It's not my scene, and it never has been. I've never actually been to a rap show, but I spent more time with Tech N9ne in high school than any other musician. I remember mowing the lawn with my giant headphones on cranking the strange music from my 80gb iPod Classic. I think it was a form of rebellion from my parents, really - and I'm still not quite sure why I listened to it so much. I was teased by classmates at the time, and I felt power through the music while dealing with my petty adolescent issues. Tech N9ne is rhythmically talented, and presents a rather unique persona, but outside of that, there isn't much quality to the lyrics - it's just really dark, loud, older-school rap. His flow is different from the majority of modern rappers from a music theory context. I'm not sure if he knows rhythm from the theory side, or maybe he just feels it, but I don't hear many rappers using spoken triplets and dynamics the way he does.

In tune with yesterday's blog post, I have just a few artists who have had a decent effect on my life. John Mayer has been that artist for the last few years, but Tech was more-so high school for me. This replaced the pop-punk phase everyone else existed in for a while. The few artists I feel like I need to see live at some point: John Mayer, Panic at the Disco, Ed Sheeran, and Tech N9ne. Sure, there are many I'd like to see, but these have had actual impact. I checked off one of those last night.

I didn't fit in with the concert vibe, and I knew I wouldn't. I didn't have a chain or a flat-brimmed hat. I found one guy wearing a collared shirt like me, but that was like 2/500 individuals. So many Tech N9ne + Strange Music shirts. There was a big dude probably in his mid 50s with a matching hat and shirt having the time of his life. He had a wedding ring, too - so I'm not sure about that.  It was an interesting demographic that showed up. Imagine that guy that grows a beard so poorly that you want to buy him a razor. Imagine that guy that's so skinny that when he slumps his shoulders he appears as if he has advanced scoliosis. Imagine that guy that still wears those baggy chain rigged pants that look like he's about to hit the slopes or go back to middle school? Imagine that guy that's 250+ pounds with a baby face and some peach fuzz on his chin, but he tries to act tough like he belongs at the venue. This is everyone, and they're also super high.

Tech started out with Riot Maker - classic. He organized a mosh pit allowing Sean and I to make it to the front, since we were larger than most - except the one obese dude chilling with a snapback, tech shirt, try-hard chin scruff and shorts rubbing on his ankles as he did a cute side-to-side shimmy. There were a few of those guys throughout the night.The show consisted of snippets from all of his popular songs over the year. He has 19 albums according to Spotify, so there's a lot of material to satisfy the crowd. I don't think he ever finished a full song, he just transitioned into different songs. It was genuinely entertaining, but not music I usually listen to anymore.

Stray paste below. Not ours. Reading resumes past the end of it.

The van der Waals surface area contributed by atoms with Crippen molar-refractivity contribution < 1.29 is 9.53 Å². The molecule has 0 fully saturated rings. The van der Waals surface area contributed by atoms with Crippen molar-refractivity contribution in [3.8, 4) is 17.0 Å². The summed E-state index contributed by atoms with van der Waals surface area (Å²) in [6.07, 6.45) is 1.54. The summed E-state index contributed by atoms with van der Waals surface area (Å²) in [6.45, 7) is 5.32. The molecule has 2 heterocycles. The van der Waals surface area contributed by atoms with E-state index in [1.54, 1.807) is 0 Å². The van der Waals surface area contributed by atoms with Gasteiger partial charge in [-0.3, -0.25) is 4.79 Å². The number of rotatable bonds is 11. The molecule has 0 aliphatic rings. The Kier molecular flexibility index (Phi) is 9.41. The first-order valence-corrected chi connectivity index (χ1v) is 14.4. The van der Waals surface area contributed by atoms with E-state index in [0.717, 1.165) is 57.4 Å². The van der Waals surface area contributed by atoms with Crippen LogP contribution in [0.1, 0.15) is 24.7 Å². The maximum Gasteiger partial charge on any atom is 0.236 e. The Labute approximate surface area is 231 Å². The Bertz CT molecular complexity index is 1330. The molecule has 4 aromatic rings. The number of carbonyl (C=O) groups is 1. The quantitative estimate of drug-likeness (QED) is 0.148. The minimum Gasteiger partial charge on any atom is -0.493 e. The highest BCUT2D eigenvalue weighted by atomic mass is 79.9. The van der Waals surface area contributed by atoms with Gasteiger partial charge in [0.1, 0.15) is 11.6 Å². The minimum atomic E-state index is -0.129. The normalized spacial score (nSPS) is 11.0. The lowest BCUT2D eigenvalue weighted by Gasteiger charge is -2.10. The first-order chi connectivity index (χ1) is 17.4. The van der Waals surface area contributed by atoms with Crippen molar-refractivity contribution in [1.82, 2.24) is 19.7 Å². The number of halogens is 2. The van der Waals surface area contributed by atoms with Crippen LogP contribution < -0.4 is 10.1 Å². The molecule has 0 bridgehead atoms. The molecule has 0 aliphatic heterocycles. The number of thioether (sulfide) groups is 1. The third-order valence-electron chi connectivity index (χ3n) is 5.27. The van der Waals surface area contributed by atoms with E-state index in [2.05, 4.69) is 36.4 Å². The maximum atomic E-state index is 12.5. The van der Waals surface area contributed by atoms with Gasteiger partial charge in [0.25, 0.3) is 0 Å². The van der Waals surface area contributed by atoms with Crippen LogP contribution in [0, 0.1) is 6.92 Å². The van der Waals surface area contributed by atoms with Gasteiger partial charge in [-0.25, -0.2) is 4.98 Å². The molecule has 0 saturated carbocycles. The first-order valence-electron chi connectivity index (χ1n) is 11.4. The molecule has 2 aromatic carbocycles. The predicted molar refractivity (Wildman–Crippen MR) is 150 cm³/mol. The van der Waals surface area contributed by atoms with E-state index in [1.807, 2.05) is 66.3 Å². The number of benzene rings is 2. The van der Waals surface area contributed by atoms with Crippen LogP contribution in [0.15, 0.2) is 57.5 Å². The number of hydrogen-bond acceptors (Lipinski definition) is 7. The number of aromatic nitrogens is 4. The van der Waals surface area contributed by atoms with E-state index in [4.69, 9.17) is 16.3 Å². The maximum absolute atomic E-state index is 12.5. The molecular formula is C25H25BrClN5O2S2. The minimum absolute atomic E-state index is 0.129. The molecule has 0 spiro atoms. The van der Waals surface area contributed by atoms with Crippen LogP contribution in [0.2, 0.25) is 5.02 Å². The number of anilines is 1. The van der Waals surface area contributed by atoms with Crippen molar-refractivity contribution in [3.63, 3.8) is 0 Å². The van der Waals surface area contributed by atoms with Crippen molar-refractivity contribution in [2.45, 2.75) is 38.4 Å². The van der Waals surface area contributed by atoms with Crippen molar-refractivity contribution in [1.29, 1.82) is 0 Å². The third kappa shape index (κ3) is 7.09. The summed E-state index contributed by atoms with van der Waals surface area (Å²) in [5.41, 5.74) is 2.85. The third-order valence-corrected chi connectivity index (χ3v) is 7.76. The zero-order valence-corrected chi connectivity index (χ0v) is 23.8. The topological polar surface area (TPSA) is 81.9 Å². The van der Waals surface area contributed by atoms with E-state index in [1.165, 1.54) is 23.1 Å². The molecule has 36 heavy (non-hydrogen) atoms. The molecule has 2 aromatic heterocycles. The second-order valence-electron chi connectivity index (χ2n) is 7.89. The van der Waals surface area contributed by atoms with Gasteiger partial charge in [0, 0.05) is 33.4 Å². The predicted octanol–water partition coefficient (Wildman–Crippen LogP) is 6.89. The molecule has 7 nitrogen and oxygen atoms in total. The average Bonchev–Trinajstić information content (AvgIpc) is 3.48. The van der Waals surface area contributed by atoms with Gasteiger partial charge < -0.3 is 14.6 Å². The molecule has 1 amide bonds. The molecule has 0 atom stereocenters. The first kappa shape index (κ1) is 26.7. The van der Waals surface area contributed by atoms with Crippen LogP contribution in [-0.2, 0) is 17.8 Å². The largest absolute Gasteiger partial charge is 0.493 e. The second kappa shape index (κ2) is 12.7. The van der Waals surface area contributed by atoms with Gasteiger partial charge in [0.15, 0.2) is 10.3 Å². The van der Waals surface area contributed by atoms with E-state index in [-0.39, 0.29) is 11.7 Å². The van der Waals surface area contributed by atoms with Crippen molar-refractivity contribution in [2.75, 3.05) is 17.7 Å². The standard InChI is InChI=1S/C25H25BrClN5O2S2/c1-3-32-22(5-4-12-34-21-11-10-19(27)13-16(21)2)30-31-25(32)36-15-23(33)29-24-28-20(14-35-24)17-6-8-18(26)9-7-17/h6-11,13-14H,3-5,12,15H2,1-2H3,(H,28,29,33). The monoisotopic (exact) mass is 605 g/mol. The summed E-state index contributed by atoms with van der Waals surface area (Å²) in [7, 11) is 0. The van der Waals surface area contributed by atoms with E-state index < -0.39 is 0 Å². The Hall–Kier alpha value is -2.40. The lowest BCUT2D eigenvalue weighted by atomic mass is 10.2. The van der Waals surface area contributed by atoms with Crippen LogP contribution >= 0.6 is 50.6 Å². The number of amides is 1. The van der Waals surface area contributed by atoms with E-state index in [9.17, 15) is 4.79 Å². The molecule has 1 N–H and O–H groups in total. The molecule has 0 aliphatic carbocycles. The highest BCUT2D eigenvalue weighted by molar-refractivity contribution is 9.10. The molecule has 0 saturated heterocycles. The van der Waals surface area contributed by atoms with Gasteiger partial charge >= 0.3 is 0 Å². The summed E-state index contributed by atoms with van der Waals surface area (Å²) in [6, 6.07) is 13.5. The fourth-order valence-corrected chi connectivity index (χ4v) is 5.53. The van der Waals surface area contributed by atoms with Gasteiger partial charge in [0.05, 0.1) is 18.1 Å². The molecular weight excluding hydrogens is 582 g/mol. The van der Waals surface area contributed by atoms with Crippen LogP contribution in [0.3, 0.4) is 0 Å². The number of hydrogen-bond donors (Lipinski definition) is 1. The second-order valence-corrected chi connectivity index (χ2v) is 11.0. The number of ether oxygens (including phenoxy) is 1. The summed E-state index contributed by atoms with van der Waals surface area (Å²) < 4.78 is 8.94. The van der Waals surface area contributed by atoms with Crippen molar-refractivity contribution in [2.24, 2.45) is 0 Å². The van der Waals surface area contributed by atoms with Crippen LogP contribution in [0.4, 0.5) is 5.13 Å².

Tech fans seem more emotionally invested than your average concert goer. He was like a puppet-master controlling the marionette crowd. It was a small platform, but his movements pushed the audience around like dolls. He was tenacious as he moved smoothly across the stage, throwing his arms about, and engaging the crowd with his alpha-dog posture. He wore a creepy white half-mask that dropped down over his eyes as he grasped the mic. His shirt had the reputable '6688847993', or '66-triple8-47-99-3' that can be heard in many of his songs. Maybe a prison identification? Maybe an ex-girlfriends phone number? I'm not sure. When it came time to enter into one of his faster rhythms, he held the mic with one hand and used the other to narrate his words as they came out. The theatrics fogged the room in the sort of way that a deaf man might have been entertained by purely his movements and the thump of the bass on his chest. His boxy beard shook and his head bobbed up and down as he spoke, but his stony gaze still pierced the crowd. As his flattened hand slid horizontally as if he were spinning an invisible DJ's turntables, his mouth seemingly had a teeth-chatter-like vertical seizure when he effortlessly spoke faster than I thought anyone could. Like a sped-up version of someone talking would look. The hypnotist captivated the crowd, and I often stood in admiration without moving. It was a contagious performance that even an uncultured white-boy could get into.

It took place at the Sanctuary Events Center, and while we were waiting for the show to start, there's a basement area that literally feels like that church basement where you'd expect to have a potluck. There were tables, but instead of food, everyone was drinking and socializing. We ended up sitting with a couple who also didn't seem like they belonged. I looked up and said, "You guys don't look like you fit in here." He was a lawyer and she, a nurse. They agreed, and we proceeded to poke fun at the other concert goers who were so much different than us. What an interesting night.

Retrospectively, I'm glad I went. I might have spent $45 on the ticket, and might have spent $30 whiskey-diets, but it was an intense evening filled with all the lovely nostalgia. I think it's important to relive some of the old memories to remember what created you, even if it's less desirable now. As far as the people, I think if the other concert attendees were bloggers, they could hate on me for imposing on their evening. I was a poser. While they may be the minority of society, I was the outlier last night...

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